The 3D Labs shader gen program would be a good start if your trying to start out implementing lighting in shaders, however been warned they aren't the most efficient code at times.

http://developer.3dlabs.com/downloads/shadergen/


GOCP


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Generally it would be a good idea to record min, max, mean and standard deviation with your tests to provide a context for them. A histogram wouldn't be a bad idea either. I find loading performance data into a database such as MS Access to be extremely helpful. Particularly if you have to document your results.

I would be inclined to use glFinish, or a fence extension if available, to isolate just what you are measuring. Failing that I would want at least a baseline, i.e. how long does it take without what I'm testing. Also for something formal like a thesis I would be a bit more methodical. An example would be starting with one big polygon filling the screen.

You're basically building a model. You're trying to identify the parameters that are relevant to the model and how they should be used in the model. Two points don't tell you much and going from 1 to 100 cubes most likely changed a bunch of variables at once. All you do with two points is draw a straight line, but the actual curve may not be a straight line. Why not 100, 200, 500, 1000, 1500, 2000, 2500, 5000, 10000, 15000, etc. See what it really looks like.

The goal is to be able to plug some numbers into an equation and say how long it's going to take. It's no differant than research in physics, chemistry, biology, whatever. You develop a theory then run experiments to test it. Most often those experiments disprove your theory but often lead to refinement of the theory and to new theories.

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I thought the fixed functionality has been implemented in shaders since DX8 class hardware.

If you wrote a shader that implemented the same algorithms used in FF, and both your code and the FF code were running on the same hardware, how would there be an increase in speed?

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chances are, no.
The shader code which is used for the FFP emulation in the current generation of cards (R300 was when ATI dropped hardware FFP, GFFX was the last NV card to have FFP in hardware) is very optimised microcode, hand tuned by the guys who know the hardware.

Your shaders on the other hand are dealt with via a compiler, and while this compiler is good and getting better right now its not going to beat that code.

HOWEVER, the performance difference for well written shader code is going to be negligible, you'll start hitting other bottle necks long before optimisation makes a difference in 99.9% of cases.

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Quote:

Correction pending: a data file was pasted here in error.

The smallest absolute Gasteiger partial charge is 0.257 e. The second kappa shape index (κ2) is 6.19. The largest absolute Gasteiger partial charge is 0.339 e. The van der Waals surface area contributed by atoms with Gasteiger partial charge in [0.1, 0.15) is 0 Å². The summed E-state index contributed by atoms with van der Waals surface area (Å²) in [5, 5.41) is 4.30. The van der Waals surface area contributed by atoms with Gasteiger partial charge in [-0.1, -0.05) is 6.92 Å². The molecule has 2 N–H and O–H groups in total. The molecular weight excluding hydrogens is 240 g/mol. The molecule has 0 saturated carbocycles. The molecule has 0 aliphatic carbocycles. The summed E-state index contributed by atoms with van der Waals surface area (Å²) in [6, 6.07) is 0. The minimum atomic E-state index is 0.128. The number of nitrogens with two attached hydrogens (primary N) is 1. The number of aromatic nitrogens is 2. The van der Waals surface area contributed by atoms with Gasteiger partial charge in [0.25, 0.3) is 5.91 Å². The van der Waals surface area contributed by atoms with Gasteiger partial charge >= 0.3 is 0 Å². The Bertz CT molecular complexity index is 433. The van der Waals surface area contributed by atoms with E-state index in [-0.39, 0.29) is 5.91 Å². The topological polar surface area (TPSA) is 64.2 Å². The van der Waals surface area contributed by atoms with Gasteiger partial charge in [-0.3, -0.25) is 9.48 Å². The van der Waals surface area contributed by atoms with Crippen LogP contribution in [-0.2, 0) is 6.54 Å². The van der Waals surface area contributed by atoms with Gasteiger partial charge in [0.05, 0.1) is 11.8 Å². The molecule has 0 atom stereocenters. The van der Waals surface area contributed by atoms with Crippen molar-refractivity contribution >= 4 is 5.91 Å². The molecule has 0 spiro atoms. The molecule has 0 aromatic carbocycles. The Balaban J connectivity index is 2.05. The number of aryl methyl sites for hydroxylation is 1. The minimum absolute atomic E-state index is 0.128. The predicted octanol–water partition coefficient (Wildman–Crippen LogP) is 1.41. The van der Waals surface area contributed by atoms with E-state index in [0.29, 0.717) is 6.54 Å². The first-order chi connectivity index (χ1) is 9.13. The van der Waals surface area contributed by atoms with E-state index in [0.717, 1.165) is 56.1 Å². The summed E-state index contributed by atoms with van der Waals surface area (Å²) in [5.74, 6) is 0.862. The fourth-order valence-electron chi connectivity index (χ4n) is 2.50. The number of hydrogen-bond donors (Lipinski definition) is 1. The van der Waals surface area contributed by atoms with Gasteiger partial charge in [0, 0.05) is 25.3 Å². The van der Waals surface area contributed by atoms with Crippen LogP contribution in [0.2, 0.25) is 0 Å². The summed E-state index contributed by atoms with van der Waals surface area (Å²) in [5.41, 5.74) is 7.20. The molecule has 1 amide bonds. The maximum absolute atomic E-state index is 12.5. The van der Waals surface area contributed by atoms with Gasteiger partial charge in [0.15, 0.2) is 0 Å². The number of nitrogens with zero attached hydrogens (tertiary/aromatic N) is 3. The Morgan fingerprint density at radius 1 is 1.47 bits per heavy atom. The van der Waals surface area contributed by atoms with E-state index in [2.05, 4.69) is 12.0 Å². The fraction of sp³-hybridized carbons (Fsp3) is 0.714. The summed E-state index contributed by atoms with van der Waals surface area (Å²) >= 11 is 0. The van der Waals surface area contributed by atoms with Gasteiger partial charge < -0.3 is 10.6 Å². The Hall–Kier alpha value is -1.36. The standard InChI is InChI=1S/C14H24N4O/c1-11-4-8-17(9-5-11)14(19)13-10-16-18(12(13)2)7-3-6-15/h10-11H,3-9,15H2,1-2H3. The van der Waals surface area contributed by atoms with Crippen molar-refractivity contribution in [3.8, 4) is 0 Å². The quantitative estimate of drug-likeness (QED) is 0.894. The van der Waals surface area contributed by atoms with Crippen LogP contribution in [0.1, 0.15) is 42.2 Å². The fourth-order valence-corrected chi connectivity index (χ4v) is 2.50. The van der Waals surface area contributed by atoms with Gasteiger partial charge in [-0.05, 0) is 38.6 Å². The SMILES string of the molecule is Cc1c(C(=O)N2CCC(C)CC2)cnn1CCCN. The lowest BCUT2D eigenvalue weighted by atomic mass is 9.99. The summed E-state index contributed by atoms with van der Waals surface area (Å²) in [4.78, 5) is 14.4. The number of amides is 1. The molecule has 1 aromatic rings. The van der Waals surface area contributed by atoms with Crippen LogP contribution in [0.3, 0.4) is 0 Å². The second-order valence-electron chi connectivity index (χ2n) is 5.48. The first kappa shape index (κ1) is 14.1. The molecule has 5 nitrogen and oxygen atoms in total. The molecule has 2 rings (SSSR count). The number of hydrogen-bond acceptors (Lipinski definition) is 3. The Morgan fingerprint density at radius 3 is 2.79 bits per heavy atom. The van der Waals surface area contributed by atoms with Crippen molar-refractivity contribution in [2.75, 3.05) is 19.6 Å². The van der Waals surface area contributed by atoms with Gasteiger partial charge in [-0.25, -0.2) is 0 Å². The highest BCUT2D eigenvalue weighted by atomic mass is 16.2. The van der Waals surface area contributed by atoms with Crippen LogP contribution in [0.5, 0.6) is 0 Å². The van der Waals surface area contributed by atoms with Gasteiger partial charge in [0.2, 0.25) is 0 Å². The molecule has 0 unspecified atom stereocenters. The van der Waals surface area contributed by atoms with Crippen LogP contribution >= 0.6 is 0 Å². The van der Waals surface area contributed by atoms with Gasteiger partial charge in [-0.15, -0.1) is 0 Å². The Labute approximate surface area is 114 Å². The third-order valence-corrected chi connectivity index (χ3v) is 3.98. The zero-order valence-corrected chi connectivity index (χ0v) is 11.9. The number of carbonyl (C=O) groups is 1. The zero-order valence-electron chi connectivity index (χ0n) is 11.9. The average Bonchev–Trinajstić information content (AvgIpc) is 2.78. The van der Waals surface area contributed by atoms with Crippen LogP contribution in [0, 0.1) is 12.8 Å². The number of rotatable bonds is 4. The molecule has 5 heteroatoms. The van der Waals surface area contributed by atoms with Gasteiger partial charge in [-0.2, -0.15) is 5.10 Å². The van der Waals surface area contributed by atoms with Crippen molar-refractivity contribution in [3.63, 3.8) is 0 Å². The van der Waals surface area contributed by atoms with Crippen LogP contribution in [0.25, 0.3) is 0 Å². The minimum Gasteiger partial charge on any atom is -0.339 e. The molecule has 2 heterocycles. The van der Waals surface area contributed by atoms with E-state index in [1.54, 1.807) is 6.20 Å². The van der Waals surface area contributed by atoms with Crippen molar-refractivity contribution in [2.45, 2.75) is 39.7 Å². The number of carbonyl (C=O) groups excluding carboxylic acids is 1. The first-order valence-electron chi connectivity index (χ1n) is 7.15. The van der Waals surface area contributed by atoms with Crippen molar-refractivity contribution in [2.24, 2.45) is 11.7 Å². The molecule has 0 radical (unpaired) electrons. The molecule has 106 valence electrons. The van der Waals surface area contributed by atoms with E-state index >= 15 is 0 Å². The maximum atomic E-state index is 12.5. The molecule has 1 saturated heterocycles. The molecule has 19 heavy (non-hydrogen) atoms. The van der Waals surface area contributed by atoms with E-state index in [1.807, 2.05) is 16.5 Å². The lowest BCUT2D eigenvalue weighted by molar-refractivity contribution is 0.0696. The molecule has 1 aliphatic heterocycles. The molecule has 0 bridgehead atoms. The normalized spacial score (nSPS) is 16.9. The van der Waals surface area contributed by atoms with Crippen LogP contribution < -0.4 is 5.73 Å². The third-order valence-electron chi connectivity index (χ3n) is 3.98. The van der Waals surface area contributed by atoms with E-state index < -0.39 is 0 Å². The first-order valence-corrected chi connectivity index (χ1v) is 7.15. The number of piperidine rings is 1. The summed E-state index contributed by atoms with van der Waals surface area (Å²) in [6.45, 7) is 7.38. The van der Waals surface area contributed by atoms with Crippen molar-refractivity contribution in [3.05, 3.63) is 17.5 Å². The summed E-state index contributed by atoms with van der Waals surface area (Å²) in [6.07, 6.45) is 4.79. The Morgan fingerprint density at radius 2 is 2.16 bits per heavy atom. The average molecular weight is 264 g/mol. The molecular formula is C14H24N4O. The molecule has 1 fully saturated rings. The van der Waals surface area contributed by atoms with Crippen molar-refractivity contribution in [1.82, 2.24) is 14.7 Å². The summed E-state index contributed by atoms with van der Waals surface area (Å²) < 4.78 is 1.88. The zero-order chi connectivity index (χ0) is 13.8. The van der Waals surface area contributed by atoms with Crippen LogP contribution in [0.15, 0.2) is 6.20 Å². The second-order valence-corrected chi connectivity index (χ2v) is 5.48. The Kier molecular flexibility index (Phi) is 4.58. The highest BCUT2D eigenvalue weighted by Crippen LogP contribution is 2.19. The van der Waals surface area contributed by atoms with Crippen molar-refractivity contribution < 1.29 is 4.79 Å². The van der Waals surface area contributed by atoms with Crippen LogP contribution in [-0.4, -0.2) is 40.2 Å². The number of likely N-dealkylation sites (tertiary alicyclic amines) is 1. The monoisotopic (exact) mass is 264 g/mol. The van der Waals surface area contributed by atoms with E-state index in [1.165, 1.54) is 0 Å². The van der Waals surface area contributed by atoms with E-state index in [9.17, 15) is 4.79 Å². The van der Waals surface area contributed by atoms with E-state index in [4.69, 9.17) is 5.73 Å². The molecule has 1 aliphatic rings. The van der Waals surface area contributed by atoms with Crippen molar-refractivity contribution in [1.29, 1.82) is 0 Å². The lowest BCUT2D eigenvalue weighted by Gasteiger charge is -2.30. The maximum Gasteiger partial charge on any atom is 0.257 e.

Original post by darookie
Shaders can be more efficient if they reduce the number of passes required to render the scene.
In case of a pure FF vs. Shader I don't see how a shader could possibly be faster, especially since modern GPUs tend to translate FF calls to shader programs internally.
I'd rather focus on reducing passes and simply do things you cannot achieve with the FF pipeline efficiently - like post-processing effects, HDR rendering, many (point-) lights and such.
Also note that a framedrop by an amount of 8 to 10 in relation to a (artificial) frame rate >1000 is less than 1% in relative performance change (e.g. negligible).

HTH,
Pat.

PS: OGL Gurus - feel free to correct/enlighten me [smile]


Thank you all for the input i really really appreciate all your comments.
Here's what i was thinking(sorry finals and projects came at me at full force and had to drop thesis stuff for last month now i can start it up again).
I Read in one of the GLSL articles on gamedev that switching state(than using GL_color than has a cost since it switches the color state to a new color) in openGL has a cost. I was thinking maybe if i can avoid that and have my 6 colors in the shader. Then i would and pass in the variable++%6 to the shader and do the if testing and based on that i pick the color would improve performance. I am not sure if this will work or not. What do you guys think?

Also regarding the lights, any comments on that ?

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Quote:
Original post by GOCP
As mentioned, I doubt shaders will win doing the identical task as the FF pipeline, however they can allow you to do the same tasks in a more "clever" way, hopefully reducing overhead.

The 3D Labs shader gen program would be a good start if your trying to start out implementing lighting in shaders, however been warned they aren't the most efficient code at times.

http://developer.3dlabs.com/downloads/shadergen/


GOCP


Thanks for the reply. I am learning how to use ATI Render Monkey(figured since i have their card use their product). I didn't think it was useful until i saw that i can write shaders test them and see their affect without setting up the whole environment.